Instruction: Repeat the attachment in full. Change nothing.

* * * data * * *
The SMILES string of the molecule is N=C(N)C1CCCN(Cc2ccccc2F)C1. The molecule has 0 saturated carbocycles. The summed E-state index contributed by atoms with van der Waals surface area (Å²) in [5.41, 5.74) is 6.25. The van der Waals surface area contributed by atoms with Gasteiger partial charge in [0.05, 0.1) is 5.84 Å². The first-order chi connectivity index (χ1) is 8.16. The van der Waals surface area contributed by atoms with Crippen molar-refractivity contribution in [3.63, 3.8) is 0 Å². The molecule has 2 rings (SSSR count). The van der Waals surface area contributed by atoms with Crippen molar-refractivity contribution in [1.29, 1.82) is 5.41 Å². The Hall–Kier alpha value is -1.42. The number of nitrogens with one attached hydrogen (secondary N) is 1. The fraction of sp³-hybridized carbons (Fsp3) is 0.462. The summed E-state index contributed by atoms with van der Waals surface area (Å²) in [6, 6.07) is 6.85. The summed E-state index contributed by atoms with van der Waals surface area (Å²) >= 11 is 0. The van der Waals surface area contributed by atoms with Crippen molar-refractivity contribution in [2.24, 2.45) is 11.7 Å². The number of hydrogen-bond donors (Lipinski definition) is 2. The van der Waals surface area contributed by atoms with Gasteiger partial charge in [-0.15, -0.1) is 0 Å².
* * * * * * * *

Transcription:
The SMILES string of the molecule is N=C(N)C1CCCN(Cc2ccccc2F)C1. The molecule has 0 saturated carbocycles. The summed E-state index contributed by atoms with van der Waals surface area (Å²) in [5.41, 5.74) is 6.25. The van der Waals surface area contributed by atoms with Gasteiger partial charge in [0.05, 0.1) is 5.84 Å². The first-order chi connectivity index (χ1) is 8.16. The van der Waals surface area contributed by atoms with Crippen molar-refractivity contribution in [3.63, 3.8) is 0 Å². The molecule has 2 rings (SSSR count). The van der Waals surface area contributed by atoms with Crippen molar-refractivity contribution in [1.29, 1.82) is 5.41 Å². The Hall–Kier alpha value is -1.42. The number of nitrogens with one attached hydrogen (secondary N) is 1. The fraction of sp³-hybridized carbons (Fsp3) is 0.462. The summed E-state index contributed by atoms with van der Waals surface area (Å²) in [6, 6.07) is 6.85. The summed E-state index contributed by atoms with van der Waals surface area (Å²) >= 11 is 0. The van der Waals surface area contributed by atoms with Crippen molar-refractivity contribution in [2.24, 2.45) is 11.7 Å². The number of hydrogen-bond donors (Lipinski definition) is 2. The van der Waals surface area contributed by atoms with Gasteiger partial charge in [-0.15, -0.1) is 0 Å².